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This story updates and replaces an earlier report posted Thursday night as part of developing coverage of the 2005 Baptist World Congress this week in Birmingham, England.

Noting there are 39.4 million HIV-positive people in the world–about one for every Baptist–the group asked the BWA to support the initiation of a functional network of AIDS-related ministries, to facilitate a sharing of resources and to collect and disseminate information about the best practices in HIV/AIDS work among Baptists.

“The key thing is inreach,” said Sally Smith, a former Baptist Missionary Society missionary to Nepal who now works in Geneva with the Global Coalition on Women and AIDS, a UNAIDS initiative. “You have to talk about controversial issues in the church.”

She urged Baptist churches to end three things: ignorance, stigmatization and isolation.

“We have to teach people how to be abstinent and faithful, and to protect themselves,” she said. “We have to create a loving welcome for everyone with AIDS—including the pastor. We have to care for people with AIDS and their families. Then we will have credibility to move out into our community with our outreach ministries. We have up to 40 million Baptists in the world. Think what an impact we can make!”

After an opening plenary session Wednesday night focusing on evangelism, Thursday night’s program highlighted the need for the world’s Baptists to look beyond themselves and examine the spiritual and physical needs around the world.

“Our calling is to be Easter people in a Good Friday world,” said keynote speaker Myra Blyth, a former deputy general secretary of the Baptist Union of Great Britain, who now lectures in worship and ecumenical studies at Regents Park College in Oxford.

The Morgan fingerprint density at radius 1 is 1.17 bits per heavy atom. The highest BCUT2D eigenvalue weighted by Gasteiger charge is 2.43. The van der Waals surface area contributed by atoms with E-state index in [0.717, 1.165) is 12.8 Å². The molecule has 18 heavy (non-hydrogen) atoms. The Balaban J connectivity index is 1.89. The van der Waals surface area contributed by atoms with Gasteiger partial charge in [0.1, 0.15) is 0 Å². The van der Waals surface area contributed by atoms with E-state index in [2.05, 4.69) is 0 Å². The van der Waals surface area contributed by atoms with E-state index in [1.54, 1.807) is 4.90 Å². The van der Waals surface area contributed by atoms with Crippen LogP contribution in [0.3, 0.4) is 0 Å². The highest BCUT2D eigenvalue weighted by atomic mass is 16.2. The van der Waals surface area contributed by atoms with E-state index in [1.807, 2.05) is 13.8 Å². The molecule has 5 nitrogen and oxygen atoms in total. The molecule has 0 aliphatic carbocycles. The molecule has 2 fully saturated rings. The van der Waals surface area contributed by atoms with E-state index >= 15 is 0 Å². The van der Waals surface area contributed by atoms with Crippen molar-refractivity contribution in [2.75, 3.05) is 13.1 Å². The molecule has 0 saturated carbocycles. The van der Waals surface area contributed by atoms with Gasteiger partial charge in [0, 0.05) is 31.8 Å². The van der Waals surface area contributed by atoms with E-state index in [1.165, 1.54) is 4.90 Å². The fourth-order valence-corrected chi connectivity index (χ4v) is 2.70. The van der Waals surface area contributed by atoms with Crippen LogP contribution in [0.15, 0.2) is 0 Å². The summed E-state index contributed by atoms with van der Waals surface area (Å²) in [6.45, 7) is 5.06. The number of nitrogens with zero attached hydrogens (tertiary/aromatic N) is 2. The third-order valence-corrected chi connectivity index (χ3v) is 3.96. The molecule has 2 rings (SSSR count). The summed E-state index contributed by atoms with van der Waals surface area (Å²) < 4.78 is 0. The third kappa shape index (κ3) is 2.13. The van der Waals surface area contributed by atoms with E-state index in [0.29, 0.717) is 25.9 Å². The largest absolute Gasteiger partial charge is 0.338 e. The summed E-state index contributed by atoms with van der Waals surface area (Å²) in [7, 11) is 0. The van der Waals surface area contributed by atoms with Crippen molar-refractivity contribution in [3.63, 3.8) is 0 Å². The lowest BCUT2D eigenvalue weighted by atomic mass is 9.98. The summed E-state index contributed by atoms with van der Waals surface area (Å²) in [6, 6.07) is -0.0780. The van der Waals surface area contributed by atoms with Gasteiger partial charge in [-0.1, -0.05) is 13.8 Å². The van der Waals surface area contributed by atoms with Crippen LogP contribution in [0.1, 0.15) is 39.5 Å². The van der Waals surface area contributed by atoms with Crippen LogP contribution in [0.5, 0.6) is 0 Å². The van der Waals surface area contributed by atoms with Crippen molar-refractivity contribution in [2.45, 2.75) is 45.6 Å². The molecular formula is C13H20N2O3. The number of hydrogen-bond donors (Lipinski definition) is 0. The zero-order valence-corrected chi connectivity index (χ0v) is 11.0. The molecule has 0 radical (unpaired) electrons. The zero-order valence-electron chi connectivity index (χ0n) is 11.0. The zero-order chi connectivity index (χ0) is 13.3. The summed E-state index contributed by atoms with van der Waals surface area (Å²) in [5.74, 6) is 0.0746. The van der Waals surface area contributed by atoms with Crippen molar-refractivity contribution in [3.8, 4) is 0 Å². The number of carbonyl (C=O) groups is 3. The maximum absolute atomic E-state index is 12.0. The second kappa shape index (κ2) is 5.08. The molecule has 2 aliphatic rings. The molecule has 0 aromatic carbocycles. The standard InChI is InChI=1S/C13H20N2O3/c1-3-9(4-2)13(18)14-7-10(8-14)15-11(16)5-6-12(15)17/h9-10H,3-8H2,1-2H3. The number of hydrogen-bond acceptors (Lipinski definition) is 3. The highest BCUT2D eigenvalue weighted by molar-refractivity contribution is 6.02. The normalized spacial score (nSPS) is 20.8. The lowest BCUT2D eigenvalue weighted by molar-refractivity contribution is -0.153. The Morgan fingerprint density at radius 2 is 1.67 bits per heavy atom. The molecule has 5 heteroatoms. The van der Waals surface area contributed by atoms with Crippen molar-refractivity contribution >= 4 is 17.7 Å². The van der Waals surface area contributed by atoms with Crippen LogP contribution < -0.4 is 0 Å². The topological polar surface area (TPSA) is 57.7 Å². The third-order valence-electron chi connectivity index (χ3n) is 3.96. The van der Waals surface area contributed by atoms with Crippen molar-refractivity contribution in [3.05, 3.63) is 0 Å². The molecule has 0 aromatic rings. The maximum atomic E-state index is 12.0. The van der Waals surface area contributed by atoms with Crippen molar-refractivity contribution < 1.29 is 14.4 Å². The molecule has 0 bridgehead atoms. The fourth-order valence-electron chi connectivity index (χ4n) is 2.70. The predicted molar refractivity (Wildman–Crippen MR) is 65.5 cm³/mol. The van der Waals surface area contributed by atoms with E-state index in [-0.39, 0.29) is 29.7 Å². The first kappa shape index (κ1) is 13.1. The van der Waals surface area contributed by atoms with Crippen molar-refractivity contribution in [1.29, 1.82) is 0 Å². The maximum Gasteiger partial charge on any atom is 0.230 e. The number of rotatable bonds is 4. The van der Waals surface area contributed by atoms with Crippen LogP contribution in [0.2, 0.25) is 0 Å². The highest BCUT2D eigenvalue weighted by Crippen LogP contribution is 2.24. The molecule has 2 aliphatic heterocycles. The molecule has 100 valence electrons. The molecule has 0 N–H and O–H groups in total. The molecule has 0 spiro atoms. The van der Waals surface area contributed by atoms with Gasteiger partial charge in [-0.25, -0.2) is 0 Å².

By helping people to enjoy Christ’s blessings in their lives today, as well as to trust in his promise of eternal life, she said, Christians have an important message about Jesus: “Life is stronger than death. Goodness is stronger than evil. Love is stronger than hate.”

Paul Montacute, head of Baptist World Aid, described how the BWA’s relief-and-development arm ministered to volcano victims in Angola and the Congo, orphans in North Korea and tsunami survivors in Sri Lanka.

Montacute reminded the crowd that people need the gospel, but they also have physical needs that demand a Christian response as well. Baptists musts not forget the “silent tsunamis” of poverty, hunger and disease that take people’s lives around the globe every day.

“People are impoverished, not just one day a year (like a tsunami), but 365 days a year,” he said.

Attending his 12th Baptist World Congress, 82-year-old Virginian James Cumbie described his “whole Baptist World Alliance participation as a series of mountain-top experiences of personal growth.”

That’s why the retired pastor and denominational leader is dismayed that the Southern Baptist Convention has withdrawn from the BWA.

“Isolation from the Baptist world family can lead only to spiritual impoverishment and loss of a world vision,” he said. “The BWA can make up the financial shortfall. Those who withdraw are the losers.”

Compiled from reporting on the BWA Web site by Esther Barnes, Marv Knox and Robert O’Brien.

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